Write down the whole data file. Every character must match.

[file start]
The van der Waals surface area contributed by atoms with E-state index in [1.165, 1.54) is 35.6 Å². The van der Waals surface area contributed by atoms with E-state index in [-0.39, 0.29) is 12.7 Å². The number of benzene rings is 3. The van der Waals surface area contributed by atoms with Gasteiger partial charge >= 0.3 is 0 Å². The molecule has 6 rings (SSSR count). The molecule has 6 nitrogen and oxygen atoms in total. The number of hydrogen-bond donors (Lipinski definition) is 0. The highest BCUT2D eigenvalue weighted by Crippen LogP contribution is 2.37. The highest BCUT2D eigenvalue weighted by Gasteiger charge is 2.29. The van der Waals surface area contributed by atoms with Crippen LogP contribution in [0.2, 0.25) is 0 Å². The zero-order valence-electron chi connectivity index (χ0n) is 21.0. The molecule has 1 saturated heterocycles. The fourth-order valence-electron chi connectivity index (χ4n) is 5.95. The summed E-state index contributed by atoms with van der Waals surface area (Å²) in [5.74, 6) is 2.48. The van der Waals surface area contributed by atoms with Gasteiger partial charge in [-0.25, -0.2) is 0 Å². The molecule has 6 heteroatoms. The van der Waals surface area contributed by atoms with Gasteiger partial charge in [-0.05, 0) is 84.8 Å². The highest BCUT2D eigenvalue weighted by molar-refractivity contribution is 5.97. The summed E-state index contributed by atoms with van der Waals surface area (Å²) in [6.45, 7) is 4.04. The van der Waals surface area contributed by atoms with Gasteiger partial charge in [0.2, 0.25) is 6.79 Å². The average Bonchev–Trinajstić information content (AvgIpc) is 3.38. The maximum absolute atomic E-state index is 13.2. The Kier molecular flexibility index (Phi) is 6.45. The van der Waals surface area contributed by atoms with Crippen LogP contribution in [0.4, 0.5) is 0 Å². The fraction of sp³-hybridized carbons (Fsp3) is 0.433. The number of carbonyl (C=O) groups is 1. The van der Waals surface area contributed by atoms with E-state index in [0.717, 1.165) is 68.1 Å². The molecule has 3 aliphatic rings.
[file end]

The van der Waals surface area contributed by atoms with E-state index in [1.165, 1.54) is 35.6 Å². The van der Waals surface area contributed by atoms with E-state index in [-0.39, 0.29) is 12.7 Å². The number of benzene rings is 3. The van der Waals surface area contributed by atoms with Gasteiger partial charge >= 0.3 is 0 Å². The molecule has 6 rings (SSSR count). The molecule has 6 nitrogen and oxygen atoms in total. The number of hydrogen-bond donors (Lipinski definition) is 0. The highest BCUT2D eigenvalue weighted by Crippen LogP contribution is 2.37. The highest BCUT2D eigenvalue weighted by Gasteiger charge is 2.29. The van der Waals surface area contributed by atoms with Crippen LogP contribution in [0.2, 0.25) is 0 Å². The zero-order valence-electron chi connectivity index (χ0n) is 21.0. The molecule has 1 saturated heterocycles. The fourth-order valence-electron chi connectivity index (χ4n) is 5.95. The summed E-state index contributed by atoms with van der Waals surface area (Å²) in [5.74, 6) is 2.48. The van der Waals surface area contributed by atoms with Gasteiger partial charge in [-0.25, -0.2) is 0 Å². The molecule has 6 heteroatoms. The van der Waals surface area contributed by atoms with Gasteiger partial charge in [-0.05, 0) is 84.8 Å². The highest BCUT2D eigenvalue weighted by molar-refractivity contribution is 5.97. The summed E-state index contributed by atoms with van der Waals surface area (Å²) in [6.45, 7) is 4.04. The van der Waals surface area contributed by atoms with Gasteiger partial charge in [0.2, 0.25) is 6.79 Å². The average Bonchev–Trinajstić information content (AvgIpc) is 3.38. The maximum absolute atomic E-state index is 13.2. The Kier molecular flexibility index (Phi) is 6.45. The van der Waals surface area contributed by atoms with Crippen LogP contribution in [0.4, 0.5) is 0 Å². The fraction of sp³-hybridized carbons (Fsp3) is 0.433. The number of carbonyl (C=O) groups is 1. The van der Waals surface area contributed by atoms with E-state index in [0.717, 1.165) is 68.1 Å². The molecule has 3 aliphatic rings.